They are expected to participate in community activities, to attend regular church services and to have lots of children. All their activities are governed by the ‘law’ of their congregation and failure to do so can lead to exclusion from their family and community forever. Membership is taken seriously. Those who join the church, and then later leave, may be shunned by their former congregation and their families. Those who choose to not join can continue to relate freely with their friends and family. Church growth occurs through having large families and by retaining those children as part of the community.
Amish Faith and Beliefs
Conversion to the Amish faith is rare but does occasionally occur as in the case of historian David Luthy. Having children, raising them, and socialization with neighbors and relatives are the greatest functions of the Amish family. The main purposes of “family” can be illustrated within the Amish culture in a variety of ways. Loyalties to parents, grandparents, and other relatives may change over time but they will never cease. A church district is measured by the number of families (households), rather than by the number of baptized persons.
Amish children often follow in their faith’s long-standing tradition of being taught at an early age to work jobs in the home on the family’s land or that of the community. When a barn needs to be constructed, Amish communities engage in what is called a barn-raising event.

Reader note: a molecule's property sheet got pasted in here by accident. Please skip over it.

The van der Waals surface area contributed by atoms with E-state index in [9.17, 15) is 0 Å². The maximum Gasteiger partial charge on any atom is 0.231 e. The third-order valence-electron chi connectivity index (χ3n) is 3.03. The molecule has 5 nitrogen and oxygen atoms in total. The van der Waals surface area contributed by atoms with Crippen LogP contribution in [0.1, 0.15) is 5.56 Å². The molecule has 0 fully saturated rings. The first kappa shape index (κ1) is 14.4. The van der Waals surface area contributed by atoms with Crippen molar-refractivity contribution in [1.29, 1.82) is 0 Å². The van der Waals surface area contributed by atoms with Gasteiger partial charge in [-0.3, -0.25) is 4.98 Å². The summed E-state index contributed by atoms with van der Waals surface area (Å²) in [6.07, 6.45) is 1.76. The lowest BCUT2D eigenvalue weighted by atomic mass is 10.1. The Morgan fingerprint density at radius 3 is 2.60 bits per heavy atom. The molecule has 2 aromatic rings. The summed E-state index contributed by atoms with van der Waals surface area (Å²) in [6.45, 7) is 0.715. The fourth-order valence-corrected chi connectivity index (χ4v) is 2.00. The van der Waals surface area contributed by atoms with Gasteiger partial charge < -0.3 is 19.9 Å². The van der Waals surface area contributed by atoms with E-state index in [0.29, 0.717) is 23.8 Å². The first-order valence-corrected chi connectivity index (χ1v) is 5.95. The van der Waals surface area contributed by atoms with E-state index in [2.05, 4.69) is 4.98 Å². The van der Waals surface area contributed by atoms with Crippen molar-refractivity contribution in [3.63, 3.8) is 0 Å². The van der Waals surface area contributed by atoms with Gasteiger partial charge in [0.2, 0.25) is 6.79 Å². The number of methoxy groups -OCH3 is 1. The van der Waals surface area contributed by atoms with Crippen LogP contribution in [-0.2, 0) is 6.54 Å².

As time has passed, the Amish have felt pressures from the modern world. A modern society places little emphasis on the emotional and spiritual bonds found in an Amish household that bind them together as a people.
Because the building of a barn required more labor than a single family could muster, an entire community of people was typically called in to complete the task. The work was done largely by volunteers and would be completed in a matter of a few days, typically in June and July, which was the time between harvest and planting periods. The family that needed the barn would provide the materials, such as timber for construction. While the construction of a barn was a community effort, the resulting structure was owned by a single family.
In turn, that same family would participate in barn-raising events for other families. Men carried out the construction work while women brought food and children were brought to observe and learn so that they could participate in the future. Barn raising is an ongoing tradition among modern Amish communities. The Amish community lives a way of life that is unthinkable to most modern citizens. They do not have technology in their homes, they work on the land or in the home and they rarely leave their home communities.